Younger Americans in their late 30s are now the group most likely to doubt they will be financially secure after retirement, a major shift from three years ago when baby boomers nearing retirement age expressed the greatest worry.
The survey findings by the Pew Research Center, released Monday, reflect the impact of a weak economic recovery beginning in 2009 that has shown stock market gains while housing values remain decimated.
As a whole, retirement worries rose across all age groups — roughly 38 percent of US adults say they are ‘‘not too’’ or ‘‘not at all’’ confident they will have sufficiently sized financial nest eggs, according to the independent research group. That’s up from 25 percent in 2009.
But the concerns are increasing the most among younger adults approaching middle age, whose equity in their homes represents most of their net worth. About 49 percent of those ages 35 to 44 said they had little or no confidence they will have enough money for retirement, more than double the 20 percent share in that age group who said so in 2009.
Baby boomers born between 1946 and 1964 also reported having more retirement anxieties than before, but now to a lesser degree compared to their younger counterparts. About 43 percent of Americans ages 45-54 expressed little or no trust in their retirement security, up from 33 percent in 2009. Among Americans ages 55-64, the share expressing little or no confidence was 39 percent, up from 26 percent.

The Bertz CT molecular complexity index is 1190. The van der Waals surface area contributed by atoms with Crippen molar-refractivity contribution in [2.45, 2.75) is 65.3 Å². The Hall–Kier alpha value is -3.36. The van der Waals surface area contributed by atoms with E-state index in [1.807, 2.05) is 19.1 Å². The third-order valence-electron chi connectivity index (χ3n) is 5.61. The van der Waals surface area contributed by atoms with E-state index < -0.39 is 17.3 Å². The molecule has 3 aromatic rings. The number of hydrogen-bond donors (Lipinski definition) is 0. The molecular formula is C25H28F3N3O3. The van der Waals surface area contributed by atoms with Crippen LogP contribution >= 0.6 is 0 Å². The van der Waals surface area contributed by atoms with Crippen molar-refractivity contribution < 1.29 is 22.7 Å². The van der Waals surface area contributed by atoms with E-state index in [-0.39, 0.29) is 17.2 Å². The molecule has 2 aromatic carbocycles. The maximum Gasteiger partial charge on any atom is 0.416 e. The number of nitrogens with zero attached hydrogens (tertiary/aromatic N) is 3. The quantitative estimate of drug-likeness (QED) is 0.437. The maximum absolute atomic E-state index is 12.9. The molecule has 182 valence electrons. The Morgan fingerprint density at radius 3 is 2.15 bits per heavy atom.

Richard Morin, a senior editor at Pew who coauthored the report, said the shift in attitudes was surprising.
‘‘I think most people would expect those on the cusp of retirement — ages 55 to 64 — would be the most concerned about financing their retirement,” so the finding “that the peak is now occurring among adults roughly 20 years younger is notable,’’ he said.
Morin said that it is hard to predict whether thirty-somethings will continue to express the most retirement worries in the years to come, but said it was a ‘‘real possibility.’’
According to the Pew report, the inflation-adjusted net worth of Americans ages 35 to 44 fell roughly 56 percent from 2001 to 2010, the sharpest decline for any age group and more than double the 22 percent rate of decline for boomers ages 55 to 64.
The 35 to 44 age group has been hit the hardest in terms of wealth because they were the ones most likely to have purchased a home at bubble prices during the housing boom, only to see values shrivel in the housing bust. This younger to middle-aged group also largely stayed out of the stock market from 2001 to 2010 and as a result missed out on the stock run-up that began in 2009, according to Pew’s analysis of Federal Reserve data.
Broken down by education and income, adults holding a high school diploma or less were less likely to express confidence in their retirement finances than college graduates, 53 percent vs. 71 percent. Those with family incomes of less than $50,000 also were less confident compared to those making $100,000 or more, 51 percent vs. 79 percent.
Hope Yen writes for the Associated Press.